Back Pain & Laser Therapy
By Fred Kahn, MD, FRCS(C)
President Meditech International Inc.
Maintenance and Prevention
Muscle strengthening, stretching and maintenance programs based on exercise are helpful. In the advancing years, these should be moderate in degree but daily and vigorous; generally one half hour plus in duration (i.e. stretching, swimming, walking, Pilates, Yoga, etc.). This will keep the muscles strong and the tissues flexible. For optimum health this measure should be complemented with a balanced diet, vitamin and mineral supplements and the avoidance of inappropriate stress both physical and mental.
If the above methodologies are instituted in a disciplined, systematic fashion, most pathological conditions are minimized, delayed or avoided completely. Once symptoms have become established and cannot be controlled by conventional measures (i.e. analgesics, anti-inflammatories (NSAIDS), muscle relaxants and cortisone) a serious problem develops. The aforementioned measures simply mask or modulate symptoms but have no healing effect on the cells which compose the various tissue structures.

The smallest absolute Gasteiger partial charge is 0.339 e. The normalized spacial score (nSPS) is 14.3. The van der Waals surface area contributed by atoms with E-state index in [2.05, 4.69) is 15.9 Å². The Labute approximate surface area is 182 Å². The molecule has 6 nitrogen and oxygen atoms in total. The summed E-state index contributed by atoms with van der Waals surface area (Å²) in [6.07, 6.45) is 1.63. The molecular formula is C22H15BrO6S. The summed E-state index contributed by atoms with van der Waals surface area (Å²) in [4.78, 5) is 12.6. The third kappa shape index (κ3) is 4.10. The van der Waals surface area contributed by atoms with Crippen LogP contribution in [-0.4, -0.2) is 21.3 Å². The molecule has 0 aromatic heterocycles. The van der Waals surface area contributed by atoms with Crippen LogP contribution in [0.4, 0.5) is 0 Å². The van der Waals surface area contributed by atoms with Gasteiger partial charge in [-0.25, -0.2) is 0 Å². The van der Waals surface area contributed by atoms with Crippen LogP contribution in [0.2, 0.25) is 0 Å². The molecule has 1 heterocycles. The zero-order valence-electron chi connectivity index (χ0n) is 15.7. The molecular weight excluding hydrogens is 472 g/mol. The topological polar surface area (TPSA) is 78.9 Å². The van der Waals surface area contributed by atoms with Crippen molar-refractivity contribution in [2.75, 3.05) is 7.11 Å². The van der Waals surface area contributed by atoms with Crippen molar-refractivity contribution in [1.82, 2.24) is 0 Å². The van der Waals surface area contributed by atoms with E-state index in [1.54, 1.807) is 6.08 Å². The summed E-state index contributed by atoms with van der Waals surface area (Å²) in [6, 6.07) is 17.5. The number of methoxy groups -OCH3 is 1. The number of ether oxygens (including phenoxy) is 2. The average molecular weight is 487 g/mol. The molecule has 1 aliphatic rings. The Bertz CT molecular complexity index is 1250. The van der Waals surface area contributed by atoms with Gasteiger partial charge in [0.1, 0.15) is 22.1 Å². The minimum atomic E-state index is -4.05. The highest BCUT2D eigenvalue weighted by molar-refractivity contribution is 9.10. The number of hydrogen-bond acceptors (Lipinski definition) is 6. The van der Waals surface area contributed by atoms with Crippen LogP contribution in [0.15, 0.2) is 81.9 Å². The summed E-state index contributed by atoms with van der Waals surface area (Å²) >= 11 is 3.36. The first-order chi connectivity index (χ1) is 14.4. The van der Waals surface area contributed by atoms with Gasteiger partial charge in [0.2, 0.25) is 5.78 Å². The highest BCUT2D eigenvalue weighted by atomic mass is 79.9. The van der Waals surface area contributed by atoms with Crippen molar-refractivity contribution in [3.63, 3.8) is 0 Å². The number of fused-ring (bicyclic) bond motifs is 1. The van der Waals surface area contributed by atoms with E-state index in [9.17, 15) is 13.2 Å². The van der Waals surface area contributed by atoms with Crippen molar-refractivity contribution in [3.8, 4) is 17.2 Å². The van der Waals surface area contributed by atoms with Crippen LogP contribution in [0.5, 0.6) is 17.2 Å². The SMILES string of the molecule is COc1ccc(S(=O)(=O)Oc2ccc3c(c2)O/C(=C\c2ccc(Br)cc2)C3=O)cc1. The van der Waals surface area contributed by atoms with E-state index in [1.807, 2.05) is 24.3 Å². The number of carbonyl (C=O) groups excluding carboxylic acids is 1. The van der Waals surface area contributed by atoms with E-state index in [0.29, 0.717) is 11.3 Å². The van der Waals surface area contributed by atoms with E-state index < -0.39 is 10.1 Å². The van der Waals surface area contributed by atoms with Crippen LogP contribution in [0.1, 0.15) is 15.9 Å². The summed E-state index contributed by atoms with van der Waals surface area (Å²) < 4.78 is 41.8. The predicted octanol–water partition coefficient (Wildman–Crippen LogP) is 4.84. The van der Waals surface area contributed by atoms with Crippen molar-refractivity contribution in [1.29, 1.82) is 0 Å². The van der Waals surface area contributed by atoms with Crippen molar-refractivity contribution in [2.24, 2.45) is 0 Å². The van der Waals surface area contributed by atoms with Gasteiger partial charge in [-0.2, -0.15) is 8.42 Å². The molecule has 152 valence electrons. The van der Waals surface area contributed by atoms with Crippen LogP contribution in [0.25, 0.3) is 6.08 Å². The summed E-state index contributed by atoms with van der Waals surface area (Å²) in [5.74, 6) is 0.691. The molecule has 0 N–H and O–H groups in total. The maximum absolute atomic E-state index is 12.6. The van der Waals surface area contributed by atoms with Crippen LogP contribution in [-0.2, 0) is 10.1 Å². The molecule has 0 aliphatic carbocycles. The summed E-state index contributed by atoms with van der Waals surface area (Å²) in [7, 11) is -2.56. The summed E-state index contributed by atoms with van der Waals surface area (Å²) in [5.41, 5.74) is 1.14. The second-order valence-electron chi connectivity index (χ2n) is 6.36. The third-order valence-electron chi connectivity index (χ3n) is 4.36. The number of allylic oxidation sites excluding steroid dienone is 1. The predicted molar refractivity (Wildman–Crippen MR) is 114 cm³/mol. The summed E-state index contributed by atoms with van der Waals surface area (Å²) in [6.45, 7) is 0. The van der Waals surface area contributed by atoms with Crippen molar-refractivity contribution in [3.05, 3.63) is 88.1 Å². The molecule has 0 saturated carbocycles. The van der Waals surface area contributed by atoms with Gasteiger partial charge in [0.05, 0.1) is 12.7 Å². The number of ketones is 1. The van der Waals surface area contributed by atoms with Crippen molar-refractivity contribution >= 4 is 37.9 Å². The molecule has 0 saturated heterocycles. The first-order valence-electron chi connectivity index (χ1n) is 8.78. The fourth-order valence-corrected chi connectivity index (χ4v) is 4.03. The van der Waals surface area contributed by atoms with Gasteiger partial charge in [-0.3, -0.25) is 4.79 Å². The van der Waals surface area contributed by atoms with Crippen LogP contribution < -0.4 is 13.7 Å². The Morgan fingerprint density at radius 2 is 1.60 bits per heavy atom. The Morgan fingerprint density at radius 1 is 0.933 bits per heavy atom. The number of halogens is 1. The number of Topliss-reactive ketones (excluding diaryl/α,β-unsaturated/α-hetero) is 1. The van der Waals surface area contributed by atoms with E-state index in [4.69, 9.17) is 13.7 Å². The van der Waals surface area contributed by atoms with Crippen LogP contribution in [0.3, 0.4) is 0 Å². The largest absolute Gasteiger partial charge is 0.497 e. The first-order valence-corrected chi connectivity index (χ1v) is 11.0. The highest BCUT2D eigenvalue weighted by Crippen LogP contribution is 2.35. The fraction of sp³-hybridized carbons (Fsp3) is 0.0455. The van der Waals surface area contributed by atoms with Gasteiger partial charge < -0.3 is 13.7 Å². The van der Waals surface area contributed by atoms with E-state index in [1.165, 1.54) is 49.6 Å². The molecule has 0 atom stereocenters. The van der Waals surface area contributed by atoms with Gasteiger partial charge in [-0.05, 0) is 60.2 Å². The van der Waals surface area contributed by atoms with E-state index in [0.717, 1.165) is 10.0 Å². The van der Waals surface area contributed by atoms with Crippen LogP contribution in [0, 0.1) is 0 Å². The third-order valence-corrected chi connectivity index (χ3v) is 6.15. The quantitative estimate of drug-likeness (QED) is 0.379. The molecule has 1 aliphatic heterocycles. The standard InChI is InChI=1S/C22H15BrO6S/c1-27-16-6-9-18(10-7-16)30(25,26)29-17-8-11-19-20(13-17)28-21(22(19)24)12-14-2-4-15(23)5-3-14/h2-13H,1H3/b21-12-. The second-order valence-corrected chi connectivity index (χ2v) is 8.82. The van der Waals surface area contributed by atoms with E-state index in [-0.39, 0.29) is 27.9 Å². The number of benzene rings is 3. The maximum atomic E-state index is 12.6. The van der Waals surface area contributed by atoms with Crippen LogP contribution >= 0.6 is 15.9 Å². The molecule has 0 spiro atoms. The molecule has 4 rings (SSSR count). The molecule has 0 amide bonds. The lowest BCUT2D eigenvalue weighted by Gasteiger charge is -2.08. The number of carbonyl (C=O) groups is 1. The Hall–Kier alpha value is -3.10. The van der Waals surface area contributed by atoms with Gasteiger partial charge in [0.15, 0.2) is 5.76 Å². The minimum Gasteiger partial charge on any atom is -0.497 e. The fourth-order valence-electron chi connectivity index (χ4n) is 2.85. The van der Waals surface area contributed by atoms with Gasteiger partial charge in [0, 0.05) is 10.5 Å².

In due course, surgery may be necessary (i.e. joint replacements, laminectomy, discectomies, fusions, etc.). In essence these therapies have limited curative benefit with regard to cellular health and indeed in most cases produce a long term deleterious effect that may be more harmful than the original disease.
All conventional therapies currently in use modulate symptoms but do not cure the pathology. Surgery attempts to repair the problem and is sometimes successful, but more frequently than not it falls short of its objectives and may make the condition worse and irreversible.
Muscle atrophy, diminished bulk, tone and flexibility and good posture are frequently encountered, causing the spinal column to collapse. This deterioration creates numerous biomechanical imbalances. The result of these developments places increasing stress on the vertebrae, discs and ligaments that form and maintain the basic infrastructure of the body.
The spine, which is the pillar of the architecture, is no longer supported by a vibrant musculature. This is comparable to the bricks and mortar around a steel skyscraper and when this breaks down it results in numerous pathological conditions which can be extremely painful and physically restrictive.